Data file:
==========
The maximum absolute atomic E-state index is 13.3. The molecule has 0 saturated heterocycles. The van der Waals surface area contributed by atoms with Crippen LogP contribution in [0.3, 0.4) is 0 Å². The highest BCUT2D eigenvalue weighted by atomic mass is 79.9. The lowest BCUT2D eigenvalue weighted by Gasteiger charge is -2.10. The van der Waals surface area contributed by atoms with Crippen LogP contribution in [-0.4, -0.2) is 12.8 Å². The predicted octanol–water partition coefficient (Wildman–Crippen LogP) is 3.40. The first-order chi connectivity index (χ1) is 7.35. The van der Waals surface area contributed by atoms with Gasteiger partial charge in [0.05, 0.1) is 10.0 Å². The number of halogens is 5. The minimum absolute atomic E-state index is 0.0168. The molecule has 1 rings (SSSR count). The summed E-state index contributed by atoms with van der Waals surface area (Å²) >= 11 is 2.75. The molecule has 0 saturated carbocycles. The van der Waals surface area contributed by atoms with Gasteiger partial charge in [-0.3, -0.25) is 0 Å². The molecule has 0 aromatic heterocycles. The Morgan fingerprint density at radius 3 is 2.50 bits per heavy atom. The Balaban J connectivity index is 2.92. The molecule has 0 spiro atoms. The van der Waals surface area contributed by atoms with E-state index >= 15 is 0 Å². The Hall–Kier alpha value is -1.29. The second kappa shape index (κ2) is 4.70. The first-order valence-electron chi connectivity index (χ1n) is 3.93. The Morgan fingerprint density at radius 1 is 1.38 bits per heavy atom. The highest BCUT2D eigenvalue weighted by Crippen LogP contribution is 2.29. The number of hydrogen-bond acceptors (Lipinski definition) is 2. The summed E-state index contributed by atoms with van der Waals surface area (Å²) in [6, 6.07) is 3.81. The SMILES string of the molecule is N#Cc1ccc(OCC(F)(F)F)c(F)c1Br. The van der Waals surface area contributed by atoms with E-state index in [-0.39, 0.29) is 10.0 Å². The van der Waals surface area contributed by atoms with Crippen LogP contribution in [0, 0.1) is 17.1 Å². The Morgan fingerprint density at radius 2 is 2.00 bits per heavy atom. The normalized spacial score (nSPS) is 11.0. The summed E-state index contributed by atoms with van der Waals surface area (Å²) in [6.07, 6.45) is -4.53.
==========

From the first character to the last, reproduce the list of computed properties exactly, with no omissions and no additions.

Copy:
The maximum absolute atomic E-state index is 13.3. The molecule has 0 saturated heterocycles. The van der Waals surface area contributed by atoms with Crippen LogP contribution in [0.3, 0.4) is 0 Å². The highest BCUT2D eigenvalue weighted by atomic mass is 79.9. The lowest BCUT2D eigenvalue weighted by Gasteiger charge is -2.10. The van der Waals surface area contributed by atoms with Crippen LogP contribution in [-0.4, -0.2) is 12.8 Å². The predicted octanol–water partition coefficient (Wildman–Crippen LogP) is 3.40. The first-order chi connectivity index (χ1) is 7.35. The van der Waals surface area contributed by atoms with Gasteiger partial charge in [0.05, 0.1) is 10.0 Å². The number of halogens is 5. The minimum absolute atomic E-state index is 0.0168. The molecule has 1 rings (SSSR count). The summed E-state index contributed by atoms with van der Waals surface area (Å²) >= 11 is 2.75. The molecule has 0 saturated carbocycles. The van der Waals surface area contributed by atoms with Gasteiger partial charge in [-0.3, -0.25) is 0 Å². The molecule has 0 aromatic heterocycles. The Morgan fingerprint density at radius 3 is 2.50 bits per heavy atom. The Balaban J connectivity index is 2.92. The molecule has 0 spiro atoms. The van der Waals surface area contributed by atoms with E-state index >= 15 is 0 Å². The Hall–Kier alpha value is -1.29. The second kappa shape index (κ2) is 4.70. The first-order valence-electron chi connectivity index (χ1n) is 3.93. The Morgan fingerprint density at radius 1 is 1.38 bits per heavy atom. The highest BCUT2D eigenvalue weighted by Crippen LogP contribution is 2.29. The number of hydrogen-bond acceptors (Lipinski definition) is 2. The summed E-state index contributed by atoms with van der Waals surface area (Å²) in [6, 6.07) is 3.81. The SMILES string of the molecule is N#Cc1ccc(OCC(F)(F)F)c(F)c1Br. The van der Waals surface area contributed by atoms with E-state index in [-0.39, 0.29) is 10.0 Å². The van der Waals surface area contributed by atoms with Crippen LogP contribution in [0, 0.1) is 17.1 Å². The Morgan fingerprint density at radius 2 is 2.00 bits per heavy atom. The normalized spacial score (nSPS) is 11.0. The summed E-state index contributed by atoms with van der Waals surface area (Å²) in [6.07, 6.45) is -4.53.